What's in the pipeline then?
Having boasted last week that nothing keeps me awake at night, I paid the price this week! With snow and ice closing the airport in Guernsey (yes, we even had snow in Guernsey – well, 20 mm at least, which of course caused chaos), I had to resort to a sleepless night on the floor of the crowded ferry for an eight-hour sailing to Portsmouth…
As I mentioned, just last weekend we had shared with Trustees our work plans (business objectives) for the coming year. So with so much time on my hands, I thought I would share with you over the next few weeks what is in the pipeline, or at least some of the projects and thinking behind national activity to support local Scouting.
Leadership and management – making it happen
As you know, underpinning our objectives for me is the provision of effective leadership and management, so we have a number of work strands in this area.
These include reviewing our management training for adults, ten-minute guides to key tasks (recognising that time is precious, but better support is vital), and looking at the role of the GSL through pilots in eight Districts across the UK (how do we ensure each group has one, what support do they require to be effective, etc?).
We have also started the work of identifying support for some of the tasks that volunteer managers find most difficult, such as effective reviews, moving adults on to more suitable roles, dealing with complaints, and safeguarding issues.
Supporting the Cub Section
We have spent a lot of time in recent years looking at the relative decline in the Cub section (as a result we introduced additional support material, held various workshops, helped with moving-on initiatives and new programme ideas), but we are particularly concerned by the apparent drop-off at the age of nine, and so will be commencing some work on what lies behind it.
We are also doing some additional work around matching membership to local demographics, which will improve our understanding of relative levels of membership.
Early opportunities for developing leadership
Something that makes Scouting different from the rest, for me, is that we offer young people 'leadership' opportunities, whether through Sixes or Patrols, Executive committees/officers or the Young Leaders' Scheme.
One of the possible disadvantages of the changes we made to age ranges is the potential loss of opportunities for teenagers to gain personal leadership experience, especially as Patrol Leaders, so we are looking at ways of addressing this in the older sections in particular, as well as the Scout Troop.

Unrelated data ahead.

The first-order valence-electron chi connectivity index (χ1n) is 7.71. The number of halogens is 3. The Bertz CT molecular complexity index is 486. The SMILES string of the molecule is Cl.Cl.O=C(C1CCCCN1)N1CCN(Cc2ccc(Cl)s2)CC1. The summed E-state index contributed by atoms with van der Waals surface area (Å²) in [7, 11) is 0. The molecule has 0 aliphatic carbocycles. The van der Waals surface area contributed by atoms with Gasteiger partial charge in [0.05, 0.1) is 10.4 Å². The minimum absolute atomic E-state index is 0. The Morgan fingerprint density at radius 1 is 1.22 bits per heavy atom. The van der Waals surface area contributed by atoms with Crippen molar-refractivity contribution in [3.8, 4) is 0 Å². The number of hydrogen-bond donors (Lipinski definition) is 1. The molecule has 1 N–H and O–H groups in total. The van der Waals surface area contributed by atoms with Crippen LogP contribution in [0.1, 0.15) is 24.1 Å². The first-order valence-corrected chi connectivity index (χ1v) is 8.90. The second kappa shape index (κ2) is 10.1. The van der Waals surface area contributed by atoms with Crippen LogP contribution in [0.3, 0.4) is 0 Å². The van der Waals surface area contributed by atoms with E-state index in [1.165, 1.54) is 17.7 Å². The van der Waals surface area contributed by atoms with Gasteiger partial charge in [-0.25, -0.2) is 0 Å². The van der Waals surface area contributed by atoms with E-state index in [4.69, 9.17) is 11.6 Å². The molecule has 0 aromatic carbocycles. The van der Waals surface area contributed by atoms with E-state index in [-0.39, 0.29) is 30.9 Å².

Keeping volunteers longer
Our recruitment and retention strategy has now been approved. Although we clearly need to recruit more people, we are actually doing fairly well against national trends, so we will be building some initiatives that support the key findings which are that 45% of our recruits come from parents of existing members, and another 45% from former members.
These include things like The Big Adventure, support for local recruitment initiatives and promoting existing resources such as the Six Step approach.
The focus now shifts to retention, which we have focussed less on in recent years, and this will start with some research into why adults leave us (we all have anecdotal evidence, but little of substance on which to base some actions).
Understanding the impact
Talking of research, a major piece that we will be reporting on shortly is the Impact of Scouting, an independent project we have commissioned and which we hope will give evidence of the difference Scouting makes to our communities and our members. We hope to then use this with potential partners, local authorities and donors, amongst other key influencers.
Another project due to report later next year is one looking at who pays the national membership fee, which will help to address one of those frequently asked questions about the impact the fee has on restricting flexible volunteering (eg, the group pays the fee for a leader irrespective of whether they are occasional volunteers or help each week, and whether it is right that Active Support members also pay).
Ask those burning questions
Next week, I’ll expand on our National Activity Centres strategy and update you on some of the other work plans. I'd also be very pleased to try to answer any burning questions you may have. Just post them in the comments section below and I'll try to cover over the coming weeks.
Now, back to catching up with the sleep, and avoiding ferries...